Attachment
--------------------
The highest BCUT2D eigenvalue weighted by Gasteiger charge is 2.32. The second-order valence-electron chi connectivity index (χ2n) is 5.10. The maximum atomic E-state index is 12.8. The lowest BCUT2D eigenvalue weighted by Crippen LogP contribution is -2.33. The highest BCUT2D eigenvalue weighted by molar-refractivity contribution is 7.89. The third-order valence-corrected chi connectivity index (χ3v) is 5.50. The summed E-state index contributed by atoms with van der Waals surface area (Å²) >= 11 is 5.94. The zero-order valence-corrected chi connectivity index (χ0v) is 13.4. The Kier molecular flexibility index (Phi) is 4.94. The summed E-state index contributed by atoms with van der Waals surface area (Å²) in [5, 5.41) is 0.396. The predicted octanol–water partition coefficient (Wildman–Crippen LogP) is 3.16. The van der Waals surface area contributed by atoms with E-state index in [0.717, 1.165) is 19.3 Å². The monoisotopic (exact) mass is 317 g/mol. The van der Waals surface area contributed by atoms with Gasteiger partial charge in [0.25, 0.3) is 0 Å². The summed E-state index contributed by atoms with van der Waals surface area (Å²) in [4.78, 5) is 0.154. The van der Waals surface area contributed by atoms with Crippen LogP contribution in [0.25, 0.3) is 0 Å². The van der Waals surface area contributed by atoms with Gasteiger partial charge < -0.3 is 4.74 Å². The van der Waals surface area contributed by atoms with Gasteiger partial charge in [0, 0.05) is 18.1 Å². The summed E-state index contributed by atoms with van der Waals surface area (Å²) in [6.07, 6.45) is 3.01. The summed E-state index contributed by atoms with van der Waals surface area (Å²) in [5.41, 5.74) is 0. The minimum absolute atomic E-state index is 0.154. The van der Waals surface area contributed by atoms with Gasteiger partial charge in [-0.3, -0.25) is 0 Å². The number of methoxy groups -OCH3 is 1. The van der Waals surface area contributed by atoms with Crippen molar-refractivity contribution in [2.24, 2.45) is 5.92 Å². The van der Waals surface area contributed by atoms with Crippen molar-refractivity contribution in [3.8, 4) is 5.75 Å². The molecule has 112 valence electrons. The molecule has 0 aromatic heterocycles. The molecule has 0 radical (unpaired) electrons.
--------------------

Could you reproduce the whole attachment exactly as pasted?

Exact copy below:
The highest BCUT2D eigenvalue weighted by Gasteiger charge is 2.32. The second-order valence-electron chi connectivity index (χ2n) is 5.10. The maximum atomic E-state index is 12.8. The lowest BCUT2D eigenvalue weighted by Crippen LogP contribution is -2.33. The highest BCUT2D eigenvalue weighted by molar-refractivity contribution is 7.89. The third-order valence-corrected chi connectivity index (χ3v) is 5.50. The summed E-state index contributed by atoms with van der Waals surface area (Å²) >= 11 is 5.94. The zero-order valence-corrected chi connectivity index (χ0v) is 13.4. The Kier molecular flexibility index (Phi) is 4.94. The summed E-state index contributed by atoms with van der Waals surface area (Å²) in [5, 5.41) is 0.396. The predicted octanol–water partition coefficient (Wildman–Crippen LogP) is 3.16. The van der Waals surface area contributed by atoms with E-state index in [0.717, 1.165) is 19.3 Å². The monoisotopic (exact) mass is 317 g/mol. The van der Waals surface area contributed by atoms with Gasteiger partial charge in [0.25, 0.3) is 0 Å². The summed E-state index contributed by atoms with van der Waals surface area (Å²) in [4.78, 5) is 0.154. The van der Waals surface area contributed by atoms with Crippen LogP contribution in [0.25, 0.3) is 0 Å². The van der Waals surface area contributed by atoms with Gasteiger partial charge < -0.3 is 4.74 Å². The van der Waals surface area contributed by atoms with Gasteiger partial charge in [0, 0.05) is 18.1 Å². The summed E-state index contributed by atoms with van der Waals surface area (Å²) in [6.07, 6.45) is 3.01. The summed E-state index contributed by atoms with van der Waals surface area (Å²) in [5.41, 5.74) is 0. The minimum absolute atomic E-state index is 0.154. The van der Waals surface area contributed by atoms with Gasteiger partial charge in [-0.3, -0.25) is 0 Å². The number of methoxy groups -OCH3 is 1. The van der Waals surface area contributed by atoms with Crippen molar-refractivity contribution in [2.24, 2.45) is 5.92 Å². The van der Waals surface area contributed by atoms with Crippen molar-refractivity contribution in [3.8, 4) is 5.75 Å². The molecule has 112 valence electrons. The molecule has 0 aromatic heterocycles. The molecule has 0 radical (unpaired) electrons.